Tower stands for more than most realize



Students walk on campus, focused on homework and becoming one with the university.

And standing tall, watching over them all – as it has since 1926 – is the famous clock tower.

The neo-Gothic structure stands 175 feet tall in what is considered the center of campus, but many students seem to forget about it.

“I think when students see things every day, they overlook it,” said Reece Rusniak, an 18-year-old freshman majoring in biochemistry. “I acknowledge it almost every time I walk by it because there are always people working on it.”

Scaffolding has been around the structure for months as maintenance work is being done.

“I guess I forget about it sometimes too because it’s the same color as the other buildings,” said Rusniak.

The clock tower has a long and interesting history.

It serves as a memorial for students who were killed in World War I.

It was built around the smoke stack of the university’s central heating plant, with stone bricks used to match the other buildings at the time.

In 1918 the world was at war, with great empires clawing at each-other.

Caught in the middle were ordinary young men.

The tower is dedicated to 12 of the university’s students who became heroes in their death, fighting for their nation on the battlefields of France and on the wintery plains of Russia, as well as while training in the United States.

“It’s sweet how they are still honoring them after this long,” said Claire Barton, a 19-year-old nursing major in her sophomore year. “People just think it’s a regular clock tower, but in reality it has much more meaning behind it.”

Not all of the clock tower’s history evokes a solemn, melancholy mood.

According to the university archives, in 1953 on one quiet night, the clock struck midnight and the bells started to ring on and on and on – and wouldn’t stop.

The Rev. George Shiple, superintendent of the grounds and buildings, woke up cleric Jimmy Valentine, the only man on campus that summer with keys to get into the building.

He was sent to turn off the bells. He did so, and they didn’t ring for another 13 years.

In 1965, more than a decade later, the clock tower under went repairs as a gift from the students of the university.

Thomas Toenjes, the senior electrical engineer, and his associates, Edward Sailer, Peter Kay and Leo Moore, spent months of their own time repairing the clock tower.

Ever since the clocks were installed, the four faces have rarely shown the exact time.

Each clock face has its hands set on a different time.

When it was repaired, the university paid for $800 for the materials to fix it.

Finally, the clocks were running on time.

But the clock tower still didn’t have bells at this point.

In 1966, Paul Bricker, a graduate student, and members of the University of Detroit Ham Radio Club put in 500 of their own free hours along with $500 for equipment and materials to get the bells ringing again.

On Oct 20, 1966, the 1,100-pound bells rang again for the first time since 1953.

The clock tower also plays a part in ROTC history on campus.

The university military training corps used the clock tower as a climbing station.

Recruits climbed to the top of the tower and used a mock-parachute to jump to safety.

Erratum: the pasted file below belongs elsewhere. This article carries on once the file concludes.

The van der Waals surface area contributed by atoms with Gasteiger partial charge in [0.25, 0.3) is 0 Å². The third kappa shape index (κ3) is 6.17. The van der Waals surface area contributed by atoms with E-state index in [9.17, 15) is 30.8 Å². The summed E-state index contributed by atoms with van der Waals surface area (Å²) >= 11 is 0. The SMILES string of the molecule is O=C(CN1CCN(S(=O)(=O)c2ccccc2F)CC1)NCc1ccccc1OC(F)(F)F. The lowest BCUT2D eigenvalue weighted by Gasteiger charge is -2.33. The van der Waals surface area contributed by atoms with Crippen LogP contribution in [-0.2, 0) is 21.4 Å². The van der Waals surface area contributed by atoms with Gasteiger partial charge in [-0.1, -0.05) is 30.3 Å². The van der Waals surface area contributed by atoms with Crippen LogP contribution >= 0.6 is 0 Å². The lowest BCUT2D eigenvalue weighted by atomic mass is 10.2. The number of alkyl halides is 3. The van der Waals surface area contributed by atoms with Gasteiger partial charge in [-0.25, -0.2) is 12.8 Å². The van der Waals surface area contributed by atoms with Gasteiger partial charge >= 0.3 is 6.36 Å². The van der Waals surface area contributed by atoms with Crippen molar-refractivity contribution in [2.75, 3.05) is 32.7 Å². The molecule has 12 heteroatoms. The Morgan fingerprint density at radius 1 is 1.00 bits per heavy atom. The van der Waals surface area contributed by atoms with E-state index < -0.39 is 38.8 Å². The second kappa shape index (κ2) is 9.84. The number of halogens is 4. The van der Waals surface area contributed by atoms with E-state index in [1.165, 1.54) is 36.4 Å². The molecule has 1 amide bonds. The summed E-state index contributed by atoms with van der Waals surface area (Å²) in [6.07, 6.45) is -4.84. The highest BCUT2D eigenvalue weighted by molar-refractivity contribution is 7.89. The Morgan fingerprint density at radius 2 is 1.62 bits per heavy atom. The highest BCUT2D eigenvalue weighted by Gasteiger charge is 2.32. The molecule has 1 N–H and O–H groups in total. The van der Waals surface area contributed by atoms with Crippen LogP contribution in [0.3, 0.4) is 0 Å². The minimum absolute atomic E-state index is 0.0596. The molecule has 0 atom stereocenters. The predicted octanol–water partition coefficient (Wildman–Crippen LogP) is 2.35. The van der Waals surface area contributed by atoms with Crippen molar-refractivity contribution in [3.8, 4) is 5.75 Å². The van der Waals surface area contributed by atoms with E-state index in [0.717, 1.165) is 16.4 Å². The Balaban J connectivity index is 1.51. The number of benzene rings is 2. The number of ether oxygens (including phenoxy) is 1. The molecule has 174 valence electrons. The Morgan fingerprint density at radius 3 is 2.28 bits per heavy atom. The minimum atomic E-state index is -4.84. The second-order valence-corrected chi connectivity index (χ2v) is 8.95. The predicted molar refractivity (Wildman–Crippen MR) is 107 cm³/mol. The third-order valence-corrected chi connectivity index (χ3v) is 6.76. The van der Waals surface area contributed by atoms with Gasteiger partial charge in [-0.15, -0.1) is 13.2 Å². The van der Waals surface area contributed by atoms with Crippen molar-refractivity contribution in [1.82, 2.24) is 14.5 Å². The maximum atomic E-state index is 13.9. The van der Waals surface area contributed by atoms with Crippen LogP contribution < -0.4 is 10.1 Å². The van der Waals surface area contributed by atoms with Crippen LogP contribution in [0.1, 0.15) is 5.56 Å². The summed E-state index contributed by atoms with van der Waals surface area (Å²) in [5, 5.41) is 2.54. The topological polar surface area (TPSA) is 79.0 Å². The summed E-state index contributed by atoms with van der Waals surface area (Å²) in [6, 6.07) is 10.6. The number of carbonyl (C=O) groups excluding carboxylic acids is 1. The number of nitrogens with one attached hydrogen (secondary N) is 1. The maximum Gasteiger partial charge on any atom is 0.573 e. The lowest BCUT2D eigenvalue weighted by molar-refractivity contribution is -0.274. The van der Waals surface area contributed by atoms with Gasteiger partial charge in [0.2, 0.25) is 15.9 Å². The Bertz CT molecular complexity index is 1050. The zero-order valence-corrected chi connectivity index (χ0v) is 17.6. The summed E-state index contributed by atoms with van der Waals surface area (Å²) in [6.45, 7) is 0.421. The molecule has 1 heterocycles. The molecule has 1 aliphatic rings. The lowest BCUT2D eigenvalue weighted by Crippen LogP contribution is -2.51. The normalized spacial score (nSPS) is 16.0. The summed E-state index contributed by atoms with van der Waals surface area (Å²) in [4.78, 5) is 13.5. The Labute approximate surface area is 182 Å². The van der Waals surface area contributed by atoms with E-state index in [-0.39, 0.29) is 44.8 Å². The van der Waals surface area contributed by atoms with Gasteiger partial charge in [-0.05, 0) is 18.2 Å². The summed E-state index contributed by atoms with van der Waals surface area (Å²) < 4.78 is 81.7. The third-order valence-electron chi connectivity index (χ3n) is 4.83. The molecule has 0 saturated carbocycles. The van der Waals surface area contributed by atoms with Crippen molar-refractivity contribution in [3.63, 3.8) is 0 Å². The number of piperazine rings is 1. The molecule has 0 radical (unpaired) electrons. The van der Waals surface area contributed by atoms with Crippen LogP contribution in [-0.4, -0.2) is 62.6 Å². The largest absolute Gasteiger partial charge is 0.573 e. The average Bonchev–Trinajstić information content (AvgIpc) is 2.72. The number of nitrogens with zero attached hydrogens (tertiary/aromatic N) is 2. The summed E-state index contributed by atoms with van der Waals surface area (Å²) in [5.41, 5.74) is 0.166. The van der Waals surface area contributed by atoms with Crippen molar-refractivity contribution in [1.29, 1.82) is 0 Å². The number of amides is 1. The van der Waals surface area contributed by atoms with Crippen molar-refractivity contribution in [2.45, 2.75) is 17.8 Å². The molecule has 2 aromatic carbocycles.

This was done to pass the ROTC course.

And in 1977 for the 50th anniversary, the tower got a much-needed low-pressure power wash, returning it (for awhile) to its former glory.

The next time you glimpse the old building, see it not as an old tower that just tells time, see it as a representation of the long history of the university.

“It’s wonderful to see that they’re finally doing some restorations to it,” said Ben Westphal, a 22-year-old senior. “The clock tower has been around for almost one hundred years and is extremely old and them doing this work will hopefully extend its legacy on campus for a long time.”


The heroes

Twelve men are listed at the base of the clock tower.

All were students at the university who lost their lives in World War I.

  • Thomas Gerald Kennedy, who enlisted in the artillery and was transferred to the air corps and died in a plane crash.
  • Russel William McBearthy, who enlisted when the war broke out and was wounded several times. His record of gallantry closed when he died of pneumonia at age 19.
  • William J. Wilkinson enlisted in the 308th Infantry of the 77th Division. He was the graduating class president of 1914 and he died of his injuries in 1919.
  • Thomas Abbot Abrey enlisted in 1917 on his 22nd birthday. He went to France to fight and was killed in battle on Sept. 18, 1918.
  • John R. DesChamps came from the oldest French family in Detroit. He joined the air corps and died in a plane crash in 1919.
  • Roger S. MacNamara joined the navy and was sent to Great Lakes Training Station in Waukegan, Illinois. He died of pneumonia shortly after arriving.
  • Lionel Esslin found his resting place near the village of Lucy De Boureage near Belleau Woods after being killed in action carrying dispatches through the heat of battle.
  • Alfred Fuller enlisted in the famed 339th Infantry Division and fought alongside the British at the battle of Kodish, defeating the Russians but losing his life.
  • James M. Williams, drafted into the 328th air squadron, died of pneumonia while training in Texas 1918.
  • Privates Edward Burns, Charles Harrison and Louis Mans are also listed on the memorial as having lost their lives, though the circumstances of their deaths weren’t noted.